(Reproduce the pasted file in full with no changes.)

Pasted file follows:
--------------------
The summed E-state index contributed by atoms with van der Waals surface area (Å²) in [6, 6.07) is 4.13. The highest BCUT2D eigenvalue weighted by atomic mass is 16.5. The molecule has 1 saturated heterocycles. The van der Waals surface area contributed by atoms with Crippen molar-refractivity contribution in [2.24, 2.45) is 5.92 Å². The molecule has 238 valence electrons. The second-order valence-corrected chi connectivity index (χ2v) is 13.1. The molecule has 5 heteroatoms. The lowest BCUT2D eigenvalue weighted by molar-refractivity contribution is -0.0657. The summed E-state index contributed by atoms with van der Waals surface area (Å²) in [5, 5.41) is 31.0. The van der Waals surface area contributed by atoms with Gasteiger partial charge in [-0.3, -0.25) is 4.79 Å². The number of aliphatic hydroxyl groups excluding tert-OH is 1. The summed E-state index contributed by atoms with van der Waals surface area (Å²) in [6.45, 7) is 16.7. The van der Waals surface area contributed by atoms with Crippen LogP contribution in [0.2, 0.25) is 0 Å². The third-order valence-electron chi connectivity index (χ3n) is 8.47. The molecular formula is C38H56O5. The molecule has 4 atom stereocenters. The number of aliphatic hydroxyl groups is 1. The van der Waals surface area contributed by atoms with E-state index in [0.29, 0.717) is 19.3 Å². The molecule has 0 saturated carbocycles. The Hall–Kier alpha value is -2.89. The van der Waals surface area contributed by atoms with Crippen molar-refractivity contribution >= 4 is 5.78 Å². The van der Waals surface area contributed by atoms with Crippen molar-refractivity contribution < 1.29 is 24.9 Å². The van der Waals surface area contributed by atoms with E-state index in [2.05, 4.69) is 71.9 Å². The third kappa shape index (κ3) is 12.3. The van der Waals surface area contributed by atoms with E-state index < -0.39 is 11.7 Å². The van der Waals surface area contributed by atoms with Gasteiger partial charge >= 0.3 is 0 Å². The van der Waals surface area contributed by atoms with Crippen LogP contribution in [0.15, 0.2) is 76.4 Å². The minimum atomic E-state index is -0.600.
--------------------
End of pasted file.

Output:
The summed E-state index contributed by atoms with van der Waals surface area (Å²) in [6, 6.07) is 4.13. The highest BCUT2D eigenvalue weighted by atomic mass is 16.5. The molecule has 1 saturated heterocycles. The van der Waals surface area contributed by atoms with Crippen molar-refractivity contribution in [2.24, 2.45) is 5.92 Å². The molecule has 238 valence electrons. The second-order valence-corrected chi connectivity index (χ2v) is 13.1. The molecule has 5 heteroatoms. The lowest BCUT2D eigenvalue weighted by molar-refractivity contribution is -0.0657. The summed E-state index contributed by atoms with van der Waals surface area (Å²) in [5, 5.41) is 31.0. The van der Waals surface area contributed by atoms with Gasteiger partial charge in [-0.3, -0.25) is 4.79 Å². The number of aliphatic hydroxyl groups excluding tert-OH is 1. The summed E-state index contributed by atoms with van der Waals surface area (Å²) in [6.45, 7) is 16.7. The van der Waals surface area contributed by atoms with Crippen LogP contribution in [0.2, 0.25) is 0 Å². The third-order valence-electron chi connectivity index (χ3n) is 8.47. The molecular formula is C38H56O5. The molecule has 4 atom stereocenters. The number of aliphatic hydroxyl groups is 1. The van der Waals surface area contributed by atoms with E-state index in [0.29, 0.717) is 19.3 Å². The molecule has 0 saturated carbocycles. The Hall–Kier alpha value is -2.89. The van der Waals surface area contributed by atoms with Crippen molar-refractivity contribution >= 4 is 5.78 Å². The van der Waals surface area contributed by atoms with Crippen molar-refractivity contribution < 1.29 is 24.9 Å². The van der Waals surface area contributed by atoms with E-state index in [2.05, 4.69) is 71.9 Å². The third kappa shape index (κ3) is 12.3. The van der Waals surface area contributed by atoms with E-state index < -0.39 is 11.7 Å². The van der Waals surface area contributed by atoms with Gasteiger partial charge >= 0.3 is 0 Å². The van der Waals surface area contributed by atoms with Crippen LogP contribution in [0.15, 0.2) is 76.4 Å². The minimum atomic E-state index is -0.600.